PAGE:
Reading is like magic, teachers at Hillsborough Elementary School would say. 

You can fall under the spell of a book and get wrapped up in a story, you can unlock knowledge – or power – through reading, and you can use books to help research the remedy to a peculiar potion. 

Hillsborough Elementary School kicked off their annual Read-A-Thon fundraiser on Friday, August 10, with a skit and assembly. This 10-day stretch is a time that students look forward to, with many middle and high school students returning to watch the skit – and their former teachers dress up in capes and costume. 

This Read-A-Thon serves to re-engage children with reading after a summer break and to raise money for school events and supplies throughout the year. 

Students ask for a monetary donation by either pledges for “per minute” or “flat rate” donations. This year, the Hillsborough Elementary School PTA aims to raise $25,000, which will go into the PTA budget to help support funds for yearbooks, class field trips, staff appreciation, Scholastic Book Fair, classroom supplies, and potentially, the large goal to improve the kindergarten and first grade playground. They hope to rework the hillside bench and eliminate erosion to make it a better space for students. 

Each year brings a new theme, though this year’s theme encompasses one of the most cherished young adult fiction series in the world: Harry Potter. Though J.K. Rowling wrote these novels for a younger audience, the story captured those of all ages. This was clear as teachers and students took the stage together, wearing capes as the Harry Potter movie theme song faded in to the auditorium. 

The auditorium curtains first opened to show Principal Christine Kreider, standing at a podium with the emblem of the Hogwarts School of Witchcraft and Wizardry on the front. 

She told the students that the classes throughout all grades would be sorted into one of four Hogwarts houses: Gryffindor, Hufflepuff, Ravenclaw, or Slytherin, to compete for the coveted house cup. Students gain points according to the number of minutes they spend reading throughout the week, both at school and at home. Kindergartners also participate, with parents reading to the children to notch minutes. At the end, the house with the most points would be awarded. 

“You are in for a huge treat today and you know what? The other thing you guys are going to be given today is a gift you won’t even realize that you’re getting,” she said. “You’re not even going to realize you got this gift until you are probably about my age and look back and say, ‘This is what it looks like when your parents, and your teachers, and your students all come together for something really exciting and really awesome.’ You guys are in for a big treat.”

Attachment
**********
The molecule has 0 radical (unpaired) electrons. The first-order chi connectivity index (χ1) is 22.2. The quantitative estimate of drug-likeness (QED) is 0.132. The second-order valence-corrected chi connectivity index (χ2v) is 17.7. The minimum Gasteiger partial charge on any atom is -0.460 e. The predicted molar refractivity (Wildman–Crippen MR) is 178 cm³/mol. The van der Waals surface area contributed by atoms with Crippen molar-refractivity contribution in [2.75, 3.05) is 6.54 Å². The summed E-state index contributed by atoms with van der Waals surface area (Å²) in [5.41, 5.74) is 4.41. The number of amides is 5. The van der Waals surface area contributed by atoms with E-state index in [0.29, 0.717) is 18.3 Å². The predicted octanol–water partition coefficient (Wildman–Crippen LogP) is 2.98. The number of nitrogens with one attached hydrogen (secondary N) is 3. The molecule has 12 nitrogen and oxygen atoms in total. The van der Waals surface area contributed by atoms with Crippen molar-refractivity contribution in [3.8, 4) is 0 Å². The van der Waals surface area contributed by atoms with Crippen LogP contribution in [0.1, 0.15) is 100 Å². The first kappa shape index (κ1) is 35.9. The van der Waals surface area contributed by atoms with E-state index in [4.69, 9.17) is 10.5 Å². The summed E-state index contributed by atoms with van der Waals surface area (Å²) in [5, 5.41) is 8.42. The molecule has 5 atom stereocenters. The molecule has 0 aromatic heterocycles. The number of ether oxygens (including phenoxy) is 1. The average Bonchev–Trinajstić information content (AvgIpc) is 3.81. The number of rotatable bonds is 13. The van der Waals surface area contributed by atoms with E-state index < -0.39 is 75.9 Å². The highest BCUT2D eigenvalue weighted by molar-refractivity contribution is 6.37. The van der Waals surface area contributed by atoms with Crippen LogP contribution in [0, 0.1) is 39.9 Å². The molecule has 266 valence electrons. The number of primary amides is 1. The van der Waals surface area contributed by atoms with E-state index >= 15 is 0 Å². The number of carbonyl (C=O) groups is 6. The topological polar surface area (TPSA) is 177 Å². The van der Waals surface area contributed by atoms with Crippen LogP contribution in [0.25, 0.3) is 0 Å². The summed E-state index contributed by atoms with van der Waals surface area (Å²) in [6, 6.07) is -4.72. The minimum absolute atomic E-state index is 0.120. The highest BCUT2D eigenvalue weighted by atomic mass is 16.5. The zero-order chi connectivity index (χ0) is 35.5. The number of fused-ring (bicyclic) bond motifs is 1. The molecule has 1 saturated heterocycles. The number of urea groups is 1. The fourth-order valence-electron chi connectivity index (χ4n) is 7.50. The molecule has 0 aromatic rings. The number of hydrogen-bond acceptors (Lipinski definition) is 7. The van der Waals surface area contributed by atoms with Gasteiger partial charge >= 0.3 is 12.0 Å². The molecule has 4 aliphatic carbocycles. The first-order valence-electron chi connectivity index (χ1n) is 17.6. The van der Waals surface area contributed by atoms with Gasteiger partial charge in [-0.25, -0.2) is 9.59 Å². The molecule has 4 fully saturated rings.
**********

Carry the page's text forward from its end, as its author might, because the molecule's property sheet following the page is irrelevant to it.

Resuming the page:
Kreider disappeared and the curtains closed. The familiar intro song filled the room, and students in the audience tried to contain their excitement. 

The curtains opened to reveal Spanish Teacher Rachel Mulock in a witches hat, reading a potion book. 

“Who can tell me the effects of pterodolphin potion? Anyone? Anyone at all?” Mulock asked students in character, much like a line from Professor Snape in the Harry Potter series. “This potion transforms any warm-blooded mammal into a land-walking dolphin,” she continued. “A land-walking dolphin!” 

The audience laughed, knowing their dolphin mascot would have to make an appearance at some point. Students in character as Hogwarts students watched on, as their teacher added silver fennelwart, one eye of a newt, three chicken nuggets and cuddlefish ink. 

Upon dropping the last ingredient into the cauldron, the pot began to boil over, and smoke billowed over and across the stage, with screams of awe filling the auditorium. The potions teacher ran the bucket to right stage, where PE Teacher Chris Walker took the stage and dipped his coffee mug in the mixture and took several big gulps. 

When he tried to speak, he could only speak dolphin, croaking into the microphone, at much amusement to students and teachers alike. He eventually turned into a dolphin and ran on stage in a fuzzy dolphin suit, flapping his fins like wings. 

The teachers ran around trying to capture this crazed dolphin while the students took charge to figure out a remedy to bring their teacher back to normal. 

The students ran to meet with Sierra Richmond, a 5th grade teacher, who told them they were the key to solving the problem – “You’ll always find what you need when you take the time to read.” 

The students pulled books from the shelf, flipping through pages. They came across a remedy to counteract the pterodolphin potion: splash powder. 

In unison, two students recited the key line again: “You’ll always find what you need when you take the time to read.” 

They fed the new potion to the dolphin and he became very sleepy. After a short nap off stage, Walker reemerged healed and back to his human form. 

At the end of the skit, Richmond took the stage to further explain the Read-A-Thon rules and to sort classes into houses.

When she called a house, students in that house stood and cheered, ringing in the week of reading and healthy competition.

Each day has a theme, this year relating to Harry Potter series. Monday is Quidditch day (wear your favorite sports teams colors), Tuesday is a book exchange (use the accio charm to summon books, or drop off books in the morning to be re-sorted and delivered back to classrooms), the next day is Weasley Wednesday, (dress like twins with a friend), Thursday is dress as your favorite book character; and Friday is Free Dobby! day, where students are invited to wear their favorite or funky socks to “show support for house elf liberation.”